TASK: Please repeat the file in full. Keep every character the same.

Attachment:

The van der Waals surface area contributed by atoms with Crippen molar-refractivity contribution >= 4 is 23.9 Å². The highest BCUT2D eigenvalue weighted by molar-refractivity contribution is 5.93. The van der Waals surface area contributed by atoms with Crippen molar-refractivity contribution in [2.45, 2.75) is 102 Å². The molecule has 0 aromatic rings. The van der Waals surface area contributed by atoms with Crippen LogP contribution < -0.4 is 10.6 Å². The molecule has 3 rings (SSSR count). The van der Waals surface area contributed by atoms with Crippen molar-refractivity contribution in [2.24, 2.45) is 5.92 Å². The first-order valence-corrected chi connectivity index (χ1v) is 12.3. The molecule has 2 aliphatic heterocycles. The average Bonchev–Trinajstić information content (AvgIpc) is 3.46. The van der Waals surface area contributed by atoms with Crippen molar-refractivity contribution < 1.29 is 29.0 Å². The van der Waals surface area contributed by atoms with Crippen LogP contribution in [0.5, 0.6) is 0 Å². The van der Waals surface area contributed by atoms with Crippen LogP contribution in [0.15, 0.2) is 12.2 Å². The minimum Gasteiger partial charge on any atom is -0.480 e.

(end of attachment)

The van der Waals surface area contributed by atoms with Crippen molar-refractivity contribution >= 4 is 23.9 Å². The highest BCUT2D eigenvalue weighted by molar-refractivity contribution is 5.93. The van der Waals surface area contributed by atoms with Crippen molar-refractivity contribution in [2.45, 2.75) is 102 Å². The molecule has 0 aromatic rings. The van der Waals surface area contributed by atoms with Crippen LogP contribution < -0.4 is 10.6 Å². The molecule has 3 rings (SSSR count). The van der Waals surface area contributed by atoms with Crippen molar-refractivity contribution in [2.24, 2.45) is 5.92 Å². The first-order valence-corrected chi connectivity index (χ1v) is 12.3. The molecule has 2 aliphatic heterocycles. The average Bonchev–Trinajstić information content (AvgIpc) is 3.46. The van der Waals surface area contributed by atoms with Crippen molar-refractivity contribution < 1.29 is 29.0 Å². The van der Waals surface area contributed by atoms with Crippen LogP contribution in [0.5, 0.6) is 0 Å². The van der Waals surface area contributed by atoms with Crippen LogP contribution in [0.15, 0.2) is 12.2 Å². The minimum Gasteiger partial charge on any atom is -0.480 e.